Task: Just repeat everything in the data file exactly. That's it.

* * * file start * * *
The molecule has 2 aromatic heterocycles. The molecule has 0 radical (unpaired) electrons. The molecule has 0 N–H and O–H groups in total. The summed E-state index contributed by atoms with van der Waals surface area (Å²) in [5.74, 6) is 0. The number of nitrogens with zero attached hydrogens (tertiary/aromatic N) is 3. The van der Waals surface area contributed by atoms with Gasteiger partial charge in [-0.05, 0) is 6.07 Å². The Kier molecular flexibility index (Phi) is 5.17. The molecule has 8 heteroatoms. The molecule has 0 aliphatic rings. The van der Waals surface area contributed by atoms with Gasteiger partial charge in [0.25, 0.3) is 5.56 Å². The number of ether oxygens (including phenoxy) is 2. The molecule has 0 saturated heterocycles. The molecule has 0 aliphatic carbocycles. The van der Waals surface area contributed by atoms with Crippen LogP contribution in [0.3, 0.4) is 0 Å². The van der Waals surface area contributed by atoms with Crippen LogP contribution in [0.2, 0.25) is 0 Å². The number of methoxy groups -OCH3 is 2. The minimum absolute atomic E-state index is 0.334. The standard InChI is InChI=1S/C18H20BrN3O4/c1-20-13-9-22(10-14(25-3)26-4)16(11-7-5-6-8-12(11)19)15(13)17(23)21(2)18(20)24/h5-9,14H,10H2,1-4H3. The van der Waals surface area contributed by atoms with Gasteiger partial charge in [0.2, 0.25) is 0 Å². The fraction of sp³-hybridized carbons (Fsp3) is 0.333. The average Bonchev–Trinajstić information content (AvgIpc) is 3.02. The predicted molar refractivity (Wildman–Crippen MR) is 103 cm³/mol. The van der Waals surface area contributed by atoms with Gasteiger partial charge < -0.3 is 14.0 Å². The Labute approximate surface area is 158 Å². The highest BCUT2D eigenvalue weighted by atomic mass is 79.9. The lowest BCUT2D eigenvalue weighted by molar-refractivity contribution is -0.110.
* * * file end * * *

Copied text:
The molecule has 2 aromatic heterocycles. The molecule has 0 radical (unpaired) electrons. The molecule has 0 N–H and O–H groups in total. The summed E-state index contributed by atoms with van der Waals surface area (Å²) in [5.74, 6) is 0. The number of nitrogens with zero attached hydrogens (tertiary/aromatic N) is 3. The van der Waals surface area contributed by atoms with Gasteiger partial charge in [-0.05, 0) is 6.07 Å². The Kier molecular flexibility index (Phi) is 5.17. The molecule has 8 heteroatoms. The molecule has 0 aliphatic rings. The van der Waals surface area contributed by atoms with Gasteiger partial charge in [0.25, 0.3) is 5.56 Å². The number of ether oxygens (including phenoxy) is 2. The molecule has 0 saturated heterocycles. The molecule has 0 aliphatic carbocycles. The van der Waals surface area contributed by atoms with Crippen LogP contribution in [0.3, 0.4) is 0 Å². The van der Waals surface area contributed by atoms with Crippen LogP contribution in [0.2, 0.25) is 0 Å². The number of methoxy groups -OCH3 is 2. The minimum absolute atomic E-state index is 0.334. The standard InChI is InChI=1S/C18H20BrN3O4/c1-20-13-9-22(10-14(25-3)26-4)16(11-7-5-6-8-12(11)19)15(13)17(23)21(2)18(20)24/h5-9,14H,10H2,1-4H3. The van der Waals surface area contributed by atoms with Gasteiger partial charge in [0.2, 0.25) is 0 Å². The fraction of sp³-hybridized carbons (Fsp3) is 0.333. The average Bonchev–Trinajstić information content (AvgIpc) is 3.02. The predicted molar refractivity (Wildman–Crippen MR) is 103 cm³/mol. The van der Waals surface area contributed by atoms with Gasteiger partial charge < -0.3 is 14.0 Å². The Labute approximate surface area is 158 Å². The highest BCUT2D eigenvalue weighted by atomic mass is 79.9. The lowest BCUT2D eigenvalue weighted by molar-refractivity contribution is -0.110.